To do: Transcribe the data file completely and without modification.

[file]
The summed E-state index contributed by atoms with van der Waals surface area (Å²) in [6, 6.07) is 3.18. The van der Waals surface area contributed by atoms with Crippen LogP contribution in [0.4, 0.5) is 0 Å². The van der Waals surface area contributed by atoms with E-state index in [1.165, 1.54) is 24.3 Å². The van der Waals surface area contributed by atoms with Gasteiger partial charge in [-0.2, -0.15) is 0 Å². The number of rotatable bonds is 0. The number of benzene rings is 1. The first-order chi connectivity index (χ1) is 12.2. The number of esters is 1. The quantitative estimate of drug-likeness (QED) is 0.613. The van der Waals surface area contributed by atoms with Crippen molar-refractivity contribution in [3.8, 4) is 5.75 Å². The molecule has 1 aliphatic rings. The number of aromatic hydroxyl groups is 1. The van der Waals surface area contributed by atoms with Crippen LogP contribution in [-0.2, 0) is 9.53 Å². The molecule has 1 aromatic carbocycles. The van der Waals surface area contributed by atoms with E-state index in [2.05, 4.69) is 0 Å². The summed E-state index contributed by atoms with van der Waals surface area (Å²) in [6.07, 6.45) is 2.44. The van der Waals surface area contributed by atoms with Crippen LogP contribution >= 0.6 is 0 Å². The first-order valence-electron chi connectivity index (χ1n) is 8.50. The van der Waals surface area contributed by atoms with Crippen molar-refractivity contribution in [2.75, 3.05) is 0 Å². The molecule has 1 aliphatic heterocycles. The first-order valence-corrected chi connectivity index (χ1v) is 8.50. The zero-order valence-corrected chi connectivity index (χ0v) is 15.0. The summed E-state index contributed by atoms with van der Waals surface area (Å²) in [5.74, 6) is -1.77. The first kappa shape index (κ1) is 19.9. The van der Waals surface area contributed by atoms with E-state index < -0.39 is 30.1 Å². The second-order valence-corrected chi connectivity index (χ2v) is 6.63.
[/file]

The summed E-state index contributed by atoms with van der Waals surface area (Å²) in [6, 6.07) is 3.18. The van der Waals surface area contributed by atoms with Crippen LogP contribution in [0.4, 0.5) is 0 Å². The van der Waals surface area contributed by atoms with E-state index in [1.165, 1.54) is 24.3 Å². The van der Waals surface area contributed by atoms with Gasteiger partial charge in [-0.2, -0.15) is 0 Å². The number of rotatable bonds is 0. The number of benzene rings is 1. The first-order chi connectivity index (χ1) is 12.2. The number of esters is 1. The quantitative estimate of drug-likeness (QED) is 0.613. The van der Waals surface area contributed by atoms with Crippen molar-refractivity contribution in [3.8, 4) is 5.75 Å². The molecule has 1 aliphatic rings. The number of aromatic hydroxyl groups is 1. The van der Waals surface area contributed by atoms with Crippen LogP contribution in [-0.2, 0) is 9.53 Å². The molecule has 1 aromatic carbocycles. The van der Waals surface area contributed by atoms with E-state index in [2.05, 4.69) is 0 Å². The summed E-state index contributed by atoms with van der Waals surface area (Å²) in [6.07, 6.45) is 2.44. The van der Waals surface area contributed by atoms with Crippen LogP contribution >= 0.6 is 0 Å². The first-order valence-electron chi connectivity index (χ1n) is 8.50. The van der Waals surface area contributed by atoms with Crippen molar-refractivity contribution in [2.75, 3.05) is 0 Å². The molecule has 1 aliphatic heterocycles. The first-order valence-corrected chi connectivity index (χ1v) is 8.50. The zero-order valence-corrected chi connectivity index (χ0v) is 15.0. The summed E-state index contributed by atoms with van der Waals surface area (Å²) in [5.74, 6) is -1.77. The first kappa shape index (κ1) is 19.9. The van der Waals surface area contributed by atoms with E-state index < -0.39 is 30.1 Å². The second-order valence-corrected chi connectivity index (χ2v) is 6.63.